This Week for Graduate Students: How can the CTL support you? TDP, Conference Support, and more
CTL Teaching Development Program (TDP)
Doctoral students: are you signed up yet for the TDP? This program is the best way to organize teaching development across your years at Columbia, and emerge with full documentation of your priorities and growth as a teacher.
A few highlights of the program:
- TDP completion earns transcript notation in most schools at Columbia
- The TDP prepares you to represent your teaching in a compelling way on the job market
- Many CTL programs (including Lead Teaching Fellow events) count towards TDP completion
Teaching Conference Support
Current Columbia doctoral students are invited to apply for funds to help defray travel and other expenses associated with attending a conference or training focused on teaching practices in higher education. Approved applicants will receive up to $750 for attending a conference or training that helped them develop as instructors or explore discipline-based educational research (DBER).
Learn more and apply.
We invite any Columbia graduate student with questions about any aspects of teaching or teaching preparation to drop by office hours, no appointment necessary. We also welcome questions about CTL fellowships, programs, services, job market preparation, and making progress in the Teaching Development Program.
Time: 2–4 pm ET
Location: 212 Butler Library or on Zoom at https://columbiauniversity.zoom.us/my/ctlgrads
Upcoming LTF Events
The 49 2021-22 Lead Teaching Fellows are running workshops and discussions in departments all around Columbia. These are generally advertised locally. Below are a few upcoming events that are open to participants beyond the LTF’s home department.
LTF events count towards track completion in the Teaching Development Program.
(Over-)Correcting in the Classroom: Maintaining Morale Without Sacrificing Standards
Learning ancient languages such as Latin and Ancient Greek is traditionally taught through a “grammar-translation” method that requires matching memorized translation formulas to the grammatical features of the target language. When students misapply or omit these formulas, teachers face a challenge: they must find a way of ensuring that the students understand the text without appearing overly critical of the students’ effort, which results in loss of spirit and a chilling effect on other students.
In this workshop, we will discuss strategies for meeting this challenge in a way that allows the students to feel rewarded for their in-class participation without the teacher’s sacrificing in terms of clarity, consistency, or rigor.
This event is led by Lead Teaching Fellow Luke Lea (Classical Studies). While this workshop will have a focus on the Classics, all are welcome.
Fostering Interdependence in the Writing Workshop
Even though writing is often seen seen as a solitary art, it is impossible to create in total isolation; a workshop can be an essential place of solace that counteracts this kind of isolation through shared community. It is important for workshop instructors to be able to see the classroom as a kind of interdependent ecosystem and to become familiar with practical ways to navigate conflict so that all participants can benefit from an authentic exchange that respects the integrity of each writer’s vision. This event will offer ways of seeing, through the lens of other art-forms, the workshop as an interdependent aggregate of structurally different yet autonomous elements; through an open discussion of language and radical empathy, we will offer tangible mediation and deescalation techniques with which to maintain the integrity of such a system.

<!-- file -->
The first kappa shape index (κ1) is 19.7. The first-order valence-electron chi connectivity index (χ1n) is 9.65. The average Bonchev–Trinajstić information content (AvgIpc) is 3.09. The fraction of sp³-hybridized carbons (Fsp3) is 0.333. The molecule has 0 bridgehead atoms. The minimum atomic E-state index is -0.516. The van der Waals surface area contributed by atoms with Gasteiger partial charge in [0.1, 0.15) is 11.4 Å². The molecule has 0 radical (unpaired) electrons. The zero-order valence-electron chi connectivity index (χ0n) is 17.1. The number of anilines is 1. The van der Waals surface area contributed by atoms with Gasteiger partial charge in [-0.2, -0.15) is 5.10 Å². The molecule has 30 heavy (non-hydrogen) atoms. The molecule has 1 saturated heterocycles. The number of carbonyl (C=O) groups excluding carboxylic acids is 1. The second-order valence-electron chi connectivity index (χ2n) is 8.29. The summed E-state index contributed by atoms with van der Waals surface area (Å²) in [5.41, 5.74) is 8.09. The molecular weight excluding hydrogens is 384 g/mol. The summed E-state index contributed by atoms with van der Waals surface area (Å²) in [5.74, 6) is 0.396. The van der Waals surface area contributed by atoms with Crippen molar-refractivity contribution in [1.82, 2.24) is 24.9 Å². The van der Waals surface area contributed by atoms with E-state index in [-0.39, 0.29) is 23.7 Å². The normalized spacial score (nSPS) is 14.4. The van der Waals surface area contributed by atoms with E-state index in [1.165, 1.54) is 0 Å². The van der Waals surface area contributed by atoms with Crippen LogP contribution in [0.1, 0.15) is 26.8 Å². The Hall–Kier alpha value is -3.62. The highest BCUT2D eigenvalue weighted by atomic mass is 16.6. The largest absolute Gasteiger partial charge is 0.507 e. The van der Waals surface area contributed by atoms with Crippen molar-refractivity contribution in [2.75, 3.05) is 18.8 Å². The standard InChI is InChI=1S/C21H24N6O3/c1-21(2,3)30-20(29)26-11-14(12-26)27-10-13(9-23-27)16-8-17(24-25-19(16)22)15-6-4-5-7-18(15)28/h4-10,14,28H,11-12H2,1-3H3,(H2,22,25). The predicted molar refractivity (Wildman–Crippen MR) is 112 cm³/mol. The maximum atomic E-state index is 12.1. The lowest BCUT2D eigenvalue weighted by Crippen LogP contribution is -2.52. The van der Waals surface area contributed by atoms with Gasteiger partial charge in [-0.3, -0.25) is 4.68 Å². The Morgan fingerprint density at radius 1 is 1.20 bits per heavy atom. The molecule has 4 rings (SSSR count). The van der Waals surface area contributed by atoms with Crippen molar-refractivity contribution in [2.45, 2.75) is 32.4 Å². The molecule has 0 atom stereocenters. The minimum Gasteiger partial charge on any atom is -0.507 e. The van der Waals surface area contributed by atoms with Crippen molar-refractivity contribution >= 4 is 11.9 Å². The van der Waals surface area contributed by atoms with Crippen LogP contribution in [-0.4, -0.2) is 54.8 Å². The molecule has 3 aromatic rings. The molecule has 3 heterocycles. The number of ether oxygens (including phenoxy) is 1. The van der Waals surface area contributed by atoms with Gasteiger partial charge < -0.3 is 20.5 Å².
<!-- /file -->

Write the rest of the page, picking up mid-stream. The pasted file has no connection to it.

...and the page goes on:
This event is led by Lead Teaching Fellow Anna Schwartzman (Writing). It is open to all those currently enrolled in the SoA Writing Department (fiction, non-fiction and poetry concentrations) and graduate student departments in which the writing workshop is a major component.
Date & Time: November 5, 4:00–5:15pm
Growth Mindset in the Language Classroom: A Discussion of Metacognitive Strategies for Both Students and Instructors
Students often arrive in the language-learning classroom with a variety of prior experiences and many preconceived notions regarding their ability to master communication in a different tongue. This workshop aims to explore growth mindset in the language classroom, focusing on student- and instructor-centered strategies for fostering an inclusive classroom environment in which students can observe and measure their own growth, feel supported when met with a challenge, and ultimately succeed. We will discuss heavily utilized tools such as surveys, verbal feedback, and written feedback as opportunities to emphasize and instill a growth mindset in students. Instructors can expect to leave this session with actionable strategies that they can utilize in the classroom, as well as ways to engage their students in active reflection on their own learning mindset.
This event is led by Lead Teaching Fellow Laura DiNardo (Italian). It is open to current, past, or future language instructors.
Date & Time: November 10, 3:30–4:45pm
Register: email firstname.lastname@example.org
Being a Film TA – Managing the Workload
Are you stressed about your workload as TA? Are you bogged down with grading papers and reading assignments? The CTL is here to help! Join us for an informative workshop on how to manage your TA responsibilities and improve your skills as a teacher in the classroom. We’ll be focusing on how to make your prep work and in-classroom experience more manageable and enjoyable.
This event is led by Lead Teaching Fellow Jacob Huebner (Film). Current, former, and prospective Teaching Assistants of all experience levels are welcome.
Date & Time: November 11, 12:00–1:30pm